It seems like it should be the most natural thing in the world, but there’s a learning curve when it comes to breastfeeding — for both babies and moms.

Babies don’t always latch correctly, causing pain for mom and frustration for baby. And it's not always the sweet moment we see in the movies: Breasts can get engorged. Milk ducts can get clogged. Plus, learning to pump can be a challenge. And cracked nipples? Totally a thing.

I was extremely fortunate to have my mom — who also happened to be a professional lactation consultant — stay with me for two weeks after each of my babies was born. Her expertise and encouragement was crucial to my positive breastfeeding experience.

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Where other people saw trash, longtime nurse Tilda Shalof saw treasure.

Back in 1987, her  first year as a nurse in the intensive care unit, Shalof noticed the connectors, medicine caps, syringe covers, stoppers, and tops left over from her daily work. They were bright, colorful, come in a multitude of shapes and sizes, and are completely sterile. Instead of just tossing the pieces, Shalof started a collection.

"I thought well, gee, they're so cute, they're pretty," Shalof told the Toronto Star. "They remind me of so much, so many moments I've had with patients. So I started to put them in my pocket rather than throw them out."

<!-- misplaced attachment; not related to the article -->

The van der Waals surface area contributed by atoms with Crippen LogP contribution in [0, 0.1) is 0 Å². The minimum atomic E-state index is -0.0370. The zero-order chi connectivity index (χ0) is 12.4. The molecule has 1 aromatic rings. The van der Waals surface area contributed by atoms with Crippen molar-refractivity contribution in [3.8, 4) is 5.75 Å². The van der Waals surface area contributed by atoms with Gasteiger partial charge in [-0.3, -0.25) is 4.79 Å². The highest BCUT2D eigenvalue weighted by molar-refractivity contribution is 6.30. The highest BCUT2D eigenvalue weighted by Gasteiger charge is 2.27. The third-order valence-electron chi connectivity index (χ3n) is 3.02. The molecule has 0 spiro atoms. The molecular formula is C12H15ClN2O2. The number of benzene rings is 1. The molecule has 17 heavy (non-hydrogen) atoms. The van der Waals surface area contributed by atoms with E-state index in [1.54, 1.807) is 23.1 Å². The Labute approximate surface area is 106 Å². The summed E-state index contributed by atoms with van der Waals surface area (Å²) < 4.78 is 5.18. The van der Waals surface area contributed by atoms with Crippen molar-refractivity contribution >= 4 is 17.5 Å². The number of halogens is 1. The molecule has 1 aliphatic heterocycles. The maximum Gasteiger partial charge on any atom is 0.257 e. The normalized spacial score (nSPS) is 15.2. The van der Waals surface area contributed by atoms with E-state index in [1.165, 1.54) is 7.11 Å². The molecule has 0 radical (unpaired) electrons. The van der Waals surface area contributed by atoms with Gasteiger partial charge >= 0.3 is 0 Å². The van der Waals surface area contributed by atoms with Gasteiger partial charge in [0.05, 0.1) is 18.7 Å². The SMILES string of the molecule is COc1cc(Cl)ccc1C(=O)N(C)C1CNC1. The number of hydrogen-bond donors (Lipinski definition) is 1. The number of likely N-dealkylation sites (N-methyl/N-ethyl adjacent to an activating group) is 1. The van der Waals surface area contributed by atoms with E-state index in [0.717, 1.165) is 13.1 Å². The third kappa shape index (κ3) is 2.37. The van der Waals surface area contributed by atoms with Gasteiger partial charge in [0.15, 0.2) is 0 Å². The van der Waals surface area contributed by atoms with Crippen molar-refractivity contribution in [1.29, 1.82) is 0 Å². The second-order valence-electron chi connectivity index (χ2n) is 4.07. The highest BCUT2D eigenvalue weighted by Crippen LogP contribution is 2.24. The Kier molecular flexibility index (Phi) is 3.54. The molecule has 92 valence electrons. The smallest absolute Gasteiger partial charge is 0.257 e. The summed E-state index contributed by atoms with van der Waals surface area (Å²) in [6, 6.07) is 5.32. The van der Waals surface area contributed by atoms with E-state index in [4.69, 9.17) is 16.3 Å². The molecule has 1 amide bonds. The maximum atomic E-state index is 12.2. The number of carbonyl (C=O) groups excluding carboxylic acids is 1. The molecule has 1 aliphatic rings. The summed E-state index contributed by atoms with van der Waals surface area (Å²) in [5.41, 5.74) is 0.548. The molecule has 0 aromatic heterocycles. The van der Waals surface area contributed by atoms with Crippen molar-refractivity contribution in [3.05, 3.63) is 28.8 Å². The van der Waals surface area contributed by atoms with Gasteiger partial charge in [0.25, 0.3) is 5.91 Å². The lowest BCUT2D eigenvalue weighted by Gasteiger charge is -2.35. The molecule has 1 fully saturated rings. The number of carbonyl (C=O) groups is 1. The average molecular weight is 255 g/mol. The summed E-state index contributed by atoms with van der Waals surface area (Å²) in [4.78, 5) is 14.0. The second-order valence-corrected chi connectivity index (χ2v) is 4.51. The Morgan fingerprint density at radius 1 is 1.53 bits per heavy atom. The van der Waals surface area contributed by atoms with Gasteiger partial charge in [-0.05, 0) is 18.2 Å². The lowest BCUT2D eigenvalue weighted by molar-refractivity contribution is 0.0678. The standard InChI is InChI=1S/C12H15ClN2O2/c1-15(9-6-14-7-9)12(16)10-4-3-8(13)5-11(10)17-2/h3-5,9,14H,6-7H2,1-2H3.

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The wonderful reason nurses have been sharing their love for George Michael.

'Thank you for everything you do — some people appreciate it.'

In the wake of George Michael's untimely passing on Christmas 2016, many people have come forward to show their appreciation and recount his numerous philanthropic acts.

Photo by Danny E. Martindale/Getty Images.

His consistent support of the nursing community, however, deserves a special spotlight.

He even gave nurses, like those for the U.K's National Health Service, tickets to concerts he wasn't even playing.

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